It has been reported that residents of low-socioeconomic-status (SES) neighborhoods have a higher risk of developing cardiovascular disease (CVD). However, most of the previous studies focused on 1-time measurement of neighborhood SES in middle-to-older adulthood and lacked demographic diversity to allow for comparisons across different race/ethnicity and sex groups. We examined neighborhood SES in childhood and young, middle, and older adulthood in association with CVD risk among Black and White men and women in the Atherosclerosis Risk in Communities Study (1996-2019). We found that lower neighborhood SES in young, middle, and older adulthood, but not in childhood, was associated with a higher risk of CVD later in life. When compared with the highest quartile, the lowest quartile of neighborhood SES in young, middle, and older adulthood was associated with 18% (hazard ratio (HR) = 1.18, 95% confidence interval (CI): 1.02, 1.36), 21% (HR = 1.21, 95% CI: 1.04, 1.39), and 12% (HR = 1.12, 95% CI: 0.99, 1.26) increases in the hazard of total CVD, respectively. The association between lower neighborhood SES in older adulthood and higher CVD hazard was particularly strong among Black women. Our study findings support the role of neighborhood SES in cardiovascular health in both Black and White adults.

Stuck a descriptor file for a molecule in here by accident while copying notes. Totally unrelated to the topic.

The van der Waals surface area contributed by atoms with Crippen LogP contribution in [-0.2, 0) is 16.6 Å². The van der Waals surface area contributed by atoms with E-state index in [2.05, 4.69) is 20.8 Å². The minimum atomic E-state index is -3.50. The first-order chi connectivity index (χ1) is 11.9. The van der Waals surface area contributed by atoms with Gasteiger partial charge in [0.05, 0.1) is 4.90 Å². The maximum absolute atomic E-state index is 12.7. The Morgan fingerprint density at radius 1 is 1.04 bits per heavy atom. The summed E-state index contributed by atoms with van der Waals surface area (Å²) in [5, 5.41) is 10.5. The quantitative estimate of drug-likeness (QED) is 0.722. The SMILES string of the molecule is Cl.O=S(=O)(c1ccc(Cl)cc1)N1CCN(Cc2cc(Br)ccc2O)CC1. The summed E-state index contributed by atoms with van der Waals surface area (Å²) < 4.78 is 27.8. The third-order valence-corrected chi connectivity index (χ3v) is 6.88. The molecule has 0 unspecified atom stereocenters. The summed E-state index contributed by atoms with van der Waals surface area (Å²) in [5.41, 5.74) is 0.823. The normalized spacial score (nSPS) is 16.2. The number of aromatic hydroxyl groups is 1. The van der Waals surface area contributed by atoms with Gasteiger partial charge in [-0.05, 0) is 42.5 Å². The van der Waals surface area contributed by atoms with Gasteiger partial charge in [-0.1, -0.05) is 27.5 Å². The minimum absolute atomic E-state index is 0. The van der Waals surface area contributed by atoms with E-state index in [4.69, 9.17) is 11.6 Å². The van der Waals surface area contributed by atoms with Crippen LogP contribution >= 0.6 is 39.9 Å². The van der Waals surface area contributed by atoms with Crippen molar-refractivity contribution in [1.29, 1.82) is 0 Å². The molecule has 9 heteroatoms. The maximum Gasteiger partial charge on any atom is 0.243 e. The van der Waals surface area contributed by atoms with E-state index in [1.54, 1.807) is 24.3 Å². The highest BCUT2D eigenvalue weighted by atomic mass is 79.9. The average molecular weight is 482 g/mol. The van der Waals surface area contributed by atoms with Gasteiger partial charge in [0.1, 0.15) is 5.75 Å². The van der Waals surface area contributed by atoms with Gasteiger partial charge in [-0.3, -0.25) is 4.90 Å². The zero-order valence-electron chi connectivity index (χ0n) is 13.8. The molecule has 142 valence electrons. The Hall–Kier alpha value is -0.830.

Keywords: cardiovascular disease; health disparities; life course; neighborhood socioeconomic status.
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